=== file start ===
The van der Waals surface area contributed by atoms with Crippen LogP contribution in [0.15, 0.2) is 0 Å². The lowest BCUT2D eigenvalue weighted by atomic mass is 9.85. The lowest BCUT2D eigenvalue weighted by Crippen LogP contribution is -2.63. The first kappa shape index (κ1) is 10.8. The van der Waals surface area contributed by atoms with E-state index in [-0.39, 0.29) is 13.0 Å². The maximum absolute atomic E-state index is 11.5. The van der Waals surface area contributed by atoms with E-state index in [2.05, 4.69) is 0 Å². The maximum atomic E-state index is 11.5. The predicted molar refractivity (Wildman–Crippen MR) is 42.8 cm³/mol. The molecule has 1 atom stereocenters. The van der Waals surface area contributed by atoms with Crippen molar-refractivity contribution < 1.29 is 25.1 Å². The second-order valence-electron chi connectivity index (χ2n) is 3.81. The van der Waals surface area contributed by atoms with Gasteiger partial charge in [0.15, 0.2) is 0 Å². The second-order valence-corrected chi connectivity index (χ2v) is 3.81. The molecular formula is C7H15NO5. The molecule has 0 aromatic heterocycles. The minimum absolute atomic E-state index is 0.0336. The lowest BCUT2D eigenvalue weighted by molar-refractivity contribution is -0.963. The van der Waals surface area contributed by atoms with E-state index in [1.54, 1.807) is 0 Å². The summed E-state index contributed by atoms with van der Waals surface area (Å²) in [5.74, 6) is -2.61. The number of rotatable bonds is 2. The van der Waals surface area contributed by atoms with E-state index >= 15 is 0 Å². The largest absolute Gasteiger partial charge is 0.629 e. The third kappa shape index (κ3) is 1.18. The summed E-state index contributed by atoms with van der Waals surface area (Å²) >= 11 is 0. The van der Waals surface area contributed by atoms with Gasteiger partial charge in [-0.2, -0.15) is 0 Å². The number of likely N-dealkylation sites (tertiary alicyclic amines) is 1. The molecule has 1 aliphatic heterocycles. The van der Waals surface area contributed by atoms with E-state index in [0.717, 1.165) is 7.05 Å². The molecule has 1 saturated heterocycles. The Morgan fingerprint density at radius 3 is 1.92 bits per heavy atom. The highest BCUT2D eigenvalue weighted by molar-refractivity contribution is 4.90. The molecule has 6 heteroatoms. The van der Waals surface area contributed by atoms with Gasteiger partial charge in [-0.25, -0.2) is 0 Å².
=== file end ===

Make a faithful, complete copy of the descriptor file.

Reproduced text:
The van der Waals surface area contributed by atoms with Crippen LogP contribution in [0.15, 0.2) is 0 Å². The lowest BCUT2D eigenvalue weighted by atomic mass is 9.85. The lowest BCUT2D eigenvalue weighted by Crippen LogP contribution is -2.63. The first kappa shape index (κ1) is 10.8. The van der Waals surface area contributed by atoms with E-state index in [-0.39, 0.29) is 13.0 Å². The maximum absolute atomic E-state index is 11.5. The van der Waals surface area contributed by atoms with E-state index in [2.05, 4.69) is 0 Å². The maximum atomic E-state index is 11.5. The predicted molar refractivity (Wildman–Crippen MR) is 42.8 cm³/mol. The molecule has 1 atom stereocenters. The van der Waals surface area contributed by atoms with Crippen molar-refractivity contribution < 1.29 is 25.1 Å². The second-order valence-electron chi connectivity index (χ2n) is 3.81. The van der Waals surface area contributed by atoms with Gasteiger partial charge in [0.15, 0.2) is 0 Å². The second-order valence-corrected chi connectivity index (χ2v) is 3.81. The molecular formula is C7H15NO5. The molecule has 0 aromatic heterocycles. The minimum absolute atomic E-state index is 0.0336. The lowest BCUT2D eigenvalue weighted by molar-refractivity contribution is -0.963. The van der Waals surface area contributed by atoms with E-state index in [1.54, 1.807) is 0 Å². The summed E-state index contributed by atoms with van der Waals surface area (Å²) in [5.74, 6) is -2.61. The number of rotatable bonds is 2. The van der Waals surface area contributed by atoms with E-state index >= 15 is 0 Å². The largest absolute Gasteiger partial charge is 0.629 e. The third kappa shape index (κ3) is 1.18. The summed E-state index contributed by atoms with van der Waals surface area (Å²) >= 11 is 0. The van der Waals surface area contributed by atoms with Gasteiger partial charge in [-0.2, -0.15) is 0 Å². The number of likely N-dealkylation sites (tertiary alicyclic amines) is 1. The molecule has 1 aliphatic heterocycles. The van der Waals surface area contributed by atoms with E-state index in [0.717, 1.165) is 7.05 Å². The molecule has 1 saturated heterocycles. The Morgan fingerprint density at radius 3 is 1.92 bits per heavy atom. The highest BCUT2D eigenvalue weighted by molar-refractivity contribution is 4.90. The molecule has 6 heteroatoms. The van der Waals surface area contributed by atoms with Gasteiger partial charge in [-0.25, -0.2) is 0 Å².